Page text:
A prospective longitudinal study of risk factors associated with cattle lameness in southern Alberta feedlots
The objectives of this study were to determine the incidence proportion of lameness in feedlot cattle and the associated risk factors. Lameness was studied in two southern Alberta feedlots over a 2 yr period. The incidence proportion of lameness was 36.3% for all calves pulled for treatment. Risk factors associated (P < 0.0001) with increased lameness included body weight (BW), type of cattle, source, stocking density, percentage of forage in the diet, season, precipitation 1 d before diagnosis, and average temperature range 3 d prior to diagnosis. As BW (P < 0.001) increased, the odds of becoming lame also increased. Yearlings and Holsteins had greater (P < 0.001) incidence of lameness than respiratory disease. The odds of becoming lame decreased (P < 0.001) with increased pen density and percentage of forage in the diet. Lameness was greatest in spring (P < 0.001) with the odds of becoming lame being more likely (P < 0.001) with increased precipitation and temperature range (P < 0.001). Use of a multifactorial approach including animal, managerial, and environmental factors in a single analysis will improve our understanding of the risk of increased lameness and aid in development of strategies to reduce its incidence in feedlots.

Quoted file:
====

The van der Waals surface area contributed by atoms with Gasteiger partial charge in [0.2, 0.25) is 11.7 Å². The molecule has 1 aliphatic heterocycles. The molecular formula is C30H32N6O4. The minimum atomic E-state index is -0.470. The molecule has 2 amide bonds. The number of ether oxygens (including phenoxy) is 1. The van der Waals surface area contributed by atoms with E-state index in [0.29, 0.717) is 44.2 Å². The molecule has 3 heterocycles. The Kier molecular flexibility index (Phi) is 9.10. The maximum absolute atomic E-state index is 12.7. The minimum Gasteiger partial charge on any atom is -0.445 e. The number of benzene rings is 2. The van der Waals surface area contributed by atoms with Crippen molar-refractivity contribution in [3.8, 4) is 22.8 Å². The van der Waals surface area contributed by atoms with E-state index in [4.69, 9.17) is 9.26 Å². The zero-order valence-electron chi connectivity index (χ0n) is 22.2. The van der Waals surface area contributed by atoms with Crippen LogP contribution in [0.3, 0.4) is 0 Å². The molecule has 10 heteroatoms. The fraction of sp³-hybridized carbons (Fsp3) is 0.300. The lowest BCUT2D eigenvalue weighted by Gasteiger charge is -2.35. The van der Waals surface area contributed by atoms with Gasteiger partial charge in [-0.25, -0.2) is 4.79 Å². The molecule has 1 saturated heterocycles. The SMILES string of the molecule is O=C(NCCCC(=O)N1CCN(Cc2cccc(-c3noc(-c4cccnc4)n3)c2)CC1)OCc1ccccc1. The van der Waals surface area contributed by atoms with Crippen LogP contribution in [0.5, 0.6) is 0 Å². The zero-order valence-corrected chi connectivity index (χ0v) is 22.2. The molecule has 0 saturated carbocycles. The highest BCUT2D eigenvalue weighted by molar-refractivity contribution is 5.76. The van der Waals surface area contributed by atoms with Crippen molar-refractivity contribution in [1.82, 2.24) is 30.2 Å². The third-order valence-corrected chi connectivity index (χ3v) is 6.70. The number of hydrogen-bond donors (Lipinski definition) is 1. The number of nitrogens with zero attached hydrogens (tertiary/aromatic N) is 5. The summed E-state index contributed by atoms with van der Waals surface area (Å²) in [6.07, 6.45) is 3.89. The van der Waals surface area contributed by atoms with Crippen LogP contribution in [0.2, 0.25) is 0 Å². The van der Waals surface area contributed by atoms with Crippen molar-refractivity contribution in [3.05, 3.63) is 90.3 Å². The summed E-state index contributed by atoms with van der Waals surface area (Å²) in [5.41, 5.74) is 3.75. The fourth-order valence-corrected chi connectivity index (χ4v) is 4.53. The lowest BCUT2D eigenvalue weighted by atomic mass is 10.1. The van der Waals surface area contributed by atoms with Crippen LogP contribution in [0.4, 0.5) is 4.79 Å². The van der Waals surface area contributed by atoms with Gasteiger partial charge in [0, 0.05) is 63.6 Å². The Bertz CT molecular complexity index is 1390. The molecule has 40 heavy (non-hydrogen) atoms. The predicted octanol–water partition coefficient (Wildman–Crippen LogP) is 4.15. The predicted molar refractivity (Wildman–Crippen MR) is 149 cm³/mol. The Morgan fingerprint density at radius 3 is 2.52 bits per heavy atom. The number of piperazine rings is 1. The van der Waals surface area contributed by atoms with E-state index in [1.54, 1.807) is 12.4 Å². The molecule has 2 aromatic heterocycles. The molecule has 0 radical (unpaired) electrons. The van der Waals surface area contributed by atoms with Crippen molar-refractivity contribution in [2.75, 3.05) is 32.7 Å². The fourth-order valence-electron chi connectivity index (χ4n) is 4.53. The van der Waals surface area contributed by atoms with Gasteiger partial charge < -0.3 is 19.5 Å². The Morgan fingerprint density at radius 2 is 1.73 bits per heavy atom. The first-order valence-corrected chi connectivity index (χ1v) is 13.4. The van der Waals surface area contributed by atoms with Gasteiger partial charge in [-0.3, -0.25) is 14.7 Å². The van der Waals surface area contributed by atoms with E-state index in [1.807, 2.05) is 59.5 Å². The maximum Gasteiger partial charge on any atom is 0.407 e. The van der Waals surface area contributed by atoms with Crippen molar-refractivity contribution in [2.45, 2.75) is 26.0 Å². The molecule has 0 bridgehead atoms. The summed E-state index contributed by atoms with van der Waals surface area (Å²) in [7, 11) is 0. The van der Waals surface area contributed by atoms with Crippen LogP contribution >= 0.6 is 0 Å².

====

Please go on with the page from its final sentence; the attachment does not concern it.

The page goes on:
619 - Veterinary science
Canadian Science Publishing
Is part of
Canadian Journal of Animal Science
Marti, S., M.D. Jelinski, E.D. Janzen, M.J. Jelinski, C.L. Dorin, K. Orsel, E.A. Pajor, J. Shearer, S.T. Millman, and K.S. Schwartzkopf-Genswein. 2021. "A Prospective Longitudinal Study Of Risk Factors Associated With Cattle Lameness In Southern Alberta Feedlots | Canadian Journal Of Animal Science". Canadian Journal Of Animal Science 100 (4). doi:10.1139/cjas-2020-0128.
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